File-Ohio State Rep. Rick Carfagna

Ohio State Rep. Rick Carfagna, R-Genoa Township, casts a vote during a legislative session at the Ohio Statehouse, Wednesday, Oct. 30, 2019, in Columbus.

(The Center Square) – As high-speed internet access becomes increasingly more important amid the COVID-19 pandemic, the Ohio Senate passed a bill that provides $20 million this year for broadband access support throughout the state.

House Bill 2 heads back to the House to reconcile amendments from the Senate. If passed and signed by Gov. Mike DeWine, it would create the state’s first Residential Broadband Expansion Program with grants to offset construction and costs to facilitate expansion of high-speed internet.

The plan would be to attack the last mile of connectivity to households. That’s where sponsor Rep. Rick Carfagna, R-Genoa Township, said connection remains cost-prohibitive to providers to extend service. The legislation also creates incentives for private investment into broadband infrastructure in underserved areas.

“House Bill 2 is good for Ohioans and good for Ohio’s economy,” said Greg Lawson, research fellow at The Buckeye Institute, a Columbus-based think tank. “While expanding access to high-speed broadband, House Bill 2 also ensures that taxpayer dollars will not go to wasteful government-owned networks and that approved projects are in unserved areas, as The Buckeye Institute called for.”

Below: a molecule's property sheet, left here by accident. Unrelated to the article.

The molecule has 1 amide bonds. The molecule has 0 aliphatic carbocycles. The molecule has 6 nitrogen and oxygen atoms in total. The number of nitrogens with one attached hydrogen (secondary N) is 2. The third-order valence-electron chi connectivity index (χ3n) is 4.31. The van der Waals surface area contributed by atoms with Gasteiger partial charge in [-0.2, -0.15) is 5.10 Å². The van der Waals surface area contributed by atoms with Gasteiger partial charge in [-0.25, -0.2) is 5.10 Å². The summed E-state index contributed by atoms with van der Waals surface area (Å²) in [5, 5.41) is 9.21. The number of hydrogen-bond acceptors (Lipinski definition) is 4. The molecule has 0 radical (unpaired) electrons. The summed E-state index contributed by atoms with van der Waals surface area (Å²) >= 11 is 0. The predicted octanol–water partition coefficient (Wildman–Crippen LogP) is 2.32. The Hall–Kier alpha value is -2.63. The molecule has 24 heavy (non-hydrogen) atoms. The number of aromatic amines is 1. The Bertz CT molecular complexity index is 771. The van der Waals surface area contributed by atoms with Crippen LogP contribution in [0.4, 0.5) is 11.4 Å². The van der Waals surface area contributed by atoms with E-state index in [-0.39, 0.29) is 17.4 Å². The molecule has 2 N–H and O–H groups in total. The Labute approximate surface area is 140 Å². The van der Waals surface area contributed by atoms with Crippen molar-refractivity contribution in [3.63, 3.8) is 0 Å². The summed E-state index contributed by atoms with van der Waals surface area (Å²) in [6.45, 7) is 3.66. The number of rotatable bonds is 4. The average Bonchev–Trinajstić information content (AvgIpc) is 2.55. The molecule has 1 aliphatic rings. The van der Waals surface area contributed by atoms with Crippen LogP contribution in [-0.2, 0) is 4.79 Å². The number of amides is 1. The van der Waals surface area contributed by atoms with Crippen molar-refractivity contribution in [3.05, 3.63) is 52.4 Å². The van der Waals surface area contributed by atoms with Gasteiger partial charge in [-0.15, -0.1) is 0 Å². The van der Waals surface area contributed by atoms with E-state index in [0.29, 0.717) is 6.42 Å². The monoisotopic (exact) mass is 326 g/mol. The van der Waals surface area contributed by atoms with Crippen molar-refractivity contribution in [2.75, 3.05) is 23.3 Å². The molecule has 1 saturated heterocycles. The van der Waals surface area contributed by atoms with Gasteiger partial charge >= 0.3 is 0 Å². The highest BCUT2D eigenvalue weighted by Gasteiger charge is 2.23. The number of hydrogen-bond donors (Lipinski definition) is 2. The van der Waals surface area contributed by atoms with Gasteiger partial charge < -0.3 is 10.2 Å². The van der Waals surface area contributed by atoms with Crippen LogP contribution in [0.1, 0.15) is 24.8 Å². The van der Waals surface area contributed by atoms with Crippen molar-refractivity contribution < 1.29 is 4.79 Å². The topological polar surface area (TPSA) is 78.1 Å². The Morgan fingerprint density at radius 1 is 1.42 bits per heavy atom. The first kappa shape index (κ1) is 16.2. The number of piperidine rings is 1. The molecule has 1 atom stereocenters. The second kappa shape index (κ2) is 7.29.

Governor’s power: Despite a veto override a month ago, House Democrats continue a push to eliminate a bill that removes powers from the governor in times of emergency and gives the General Assembly more oversight.

Rep. Tavia Galonski, D-Akron, introduced House Bill 269 on Wednesday, It would repeal Senate Bill 22, which passed in early March, was vetoed by Gov. Mike DeWine and had the veto overridden in both chambers days later.

SB 22 creates, among other things, a Legislative Review Committee, which could end health orders during an emergency.

“SB 22 was an error," Galonski said. "The legislature made an attempt at curtailing the authority of the governor and local officials to make good decisions for our health in the middle of a global pandemic. The repeal of SB 22 will help put Ohio back on the correct track by making the health and safety of all Ohioans our highest priority.”

Rental assistance: The Senate also passed House Bill 167, which provides $465 million to the Development Services Agency to fund emergency rental assistance. It also gives $100 million to the Department of Public Safety for other COVID-19 relief efforts.

The legislation already passed the House.

Regional Editor

An Ohio native, J.D. Davidson is a veteran journalist with more than 30 years of experience in newspapers in Ohio, Georgia, Alabama and Texas. He has served as a reporter, editor, managing editor and publisher.